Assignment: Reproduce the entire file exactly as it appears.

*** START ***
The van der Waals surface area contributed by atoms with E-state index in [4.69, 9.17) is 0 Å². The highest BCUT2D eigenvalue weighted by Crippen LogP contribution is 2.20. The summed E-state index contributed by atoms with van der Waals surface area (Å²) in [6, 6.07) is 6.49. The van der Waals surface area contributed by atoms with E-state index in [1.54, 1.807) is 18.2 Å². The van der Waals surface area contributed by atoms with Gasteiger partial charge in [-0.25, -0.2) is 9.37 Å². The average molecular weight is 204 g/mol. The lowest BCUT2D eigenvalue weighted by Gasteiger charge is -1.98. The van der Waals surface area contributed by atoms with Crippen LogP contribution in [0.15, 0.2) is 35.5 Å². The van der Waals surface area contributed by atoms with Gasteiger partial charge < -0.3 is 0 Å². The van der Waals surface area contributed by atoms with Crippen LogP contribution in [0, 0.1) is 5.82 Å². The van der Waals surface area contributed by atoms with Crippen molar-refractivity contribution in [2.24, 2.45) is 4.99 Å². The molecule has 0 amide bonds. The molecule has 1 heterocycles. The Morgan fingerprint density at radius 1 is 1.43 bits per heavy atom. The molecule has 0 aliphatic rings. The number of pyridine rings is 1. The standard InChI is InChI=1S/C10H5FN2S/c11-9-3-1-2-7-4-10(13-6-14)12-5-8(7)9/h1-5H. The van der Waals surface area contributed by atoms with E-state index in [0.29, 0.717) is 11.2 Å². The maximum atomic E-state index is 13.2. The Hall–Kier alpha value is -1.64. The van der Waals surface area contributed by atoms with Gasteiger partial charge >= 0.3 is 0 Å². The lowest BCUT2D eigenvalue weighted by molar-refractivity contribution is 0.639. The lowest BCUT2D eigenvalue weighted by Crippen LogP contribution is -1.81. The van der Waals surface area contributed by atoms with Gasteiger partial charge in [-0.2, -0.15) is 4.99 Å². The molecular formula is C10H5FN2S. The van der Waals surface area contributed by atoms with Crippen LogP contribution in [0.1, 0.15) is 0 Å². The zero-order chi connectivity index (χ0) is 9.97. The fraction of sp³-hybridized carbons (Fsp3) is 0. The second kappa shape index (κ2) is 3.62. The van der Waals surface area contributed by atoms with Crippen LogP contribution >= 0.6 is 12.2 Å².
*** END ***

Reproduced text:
The van der Waals surface area contributed by atoms with E-state index in [4.69, 9.17) is 0 Å². The highest BCUT2D eigenvalue weighted by Crippen LogP contribution is 2.20. The summed E-state index contributed by atoms with van der Waals surface area (Å²) in [6, 6.07) is 6.49. The van der Waals surface area contributed by atoms with E-state index in [1.54, 1.807) is 18.2 Å². The van der Waals surface area contributed by atoms with Gasteiger partial charge in [-0.25, -0.2) is 9.37 Å². The average molecular weight is 204 g/mol. The lowest BCUT2D eigenvalue weighted by Gasteiger charge is -1.98. The van der Waals surface area contributed by atoms with Crippen LogP contribution in [0.15, 0.2) is 35.5 Å². The van der Waals surface area contributed by atoms with Gasteiger partial charge < -0.3 is 0 Å². The van der Waals surface area contributed by atoms with Crippen LogP contribution in [0, 0.1) is 5.82 Å². The van der Waals surface area contributed by atoms with Crippen molar-refractivity contribution in [2.24, 2.45) is 4.99 Å². The molecule has 0 amide bonds. The molecule has 1 heterocycles. The Morgan fingerprint density at radius 1 is 1.43 bits per heavy atom. The molecule has 0 aliphatic rings. The number of pyridine rings is 1. The standard InChI is InChI=1S/C10H5FN2S/c11-9-3-1-2-7-4-10(13-6-14)12-5-8(7)9/h1-5H. The van der Waals surface area contributed by atoms with E-state index in [0.29, 0.717) is 11.2 Å². The maximum atomic E-state index is 13.2. The Hall–Kier alpha value is -1.64. The van der Waals surface area contributed by atoms with Gasteiger partial charge >= 0.3 is 0 Å². The lowest BCUT2D eigenvalue weighted by molar-refractivity contribution is 0.639. The lowest BCUT2D eigenvalue weighted by Crippen LogP contribution is -1.81. The van der Waals surface area contributed by atoms with Gasteiger partial charge in [-0.2, -0.15) is 4.99 Å². The molecular formula is C10H5FN2S. The van der Waals surface area contributed by atoms with Crippen LogP contribution in [0.1, 0.15) is 0 Å². The zero-order chi connectivity index (χ0) is 9.97. The fraction of sp³-hybridized carbons (Fsp3) is 0. The second kappa shape index (κ2) is 3.62. The van der Waals surface area contributed by atoms with Crippen LogP contribution >= 0.6 is 12.2 Å².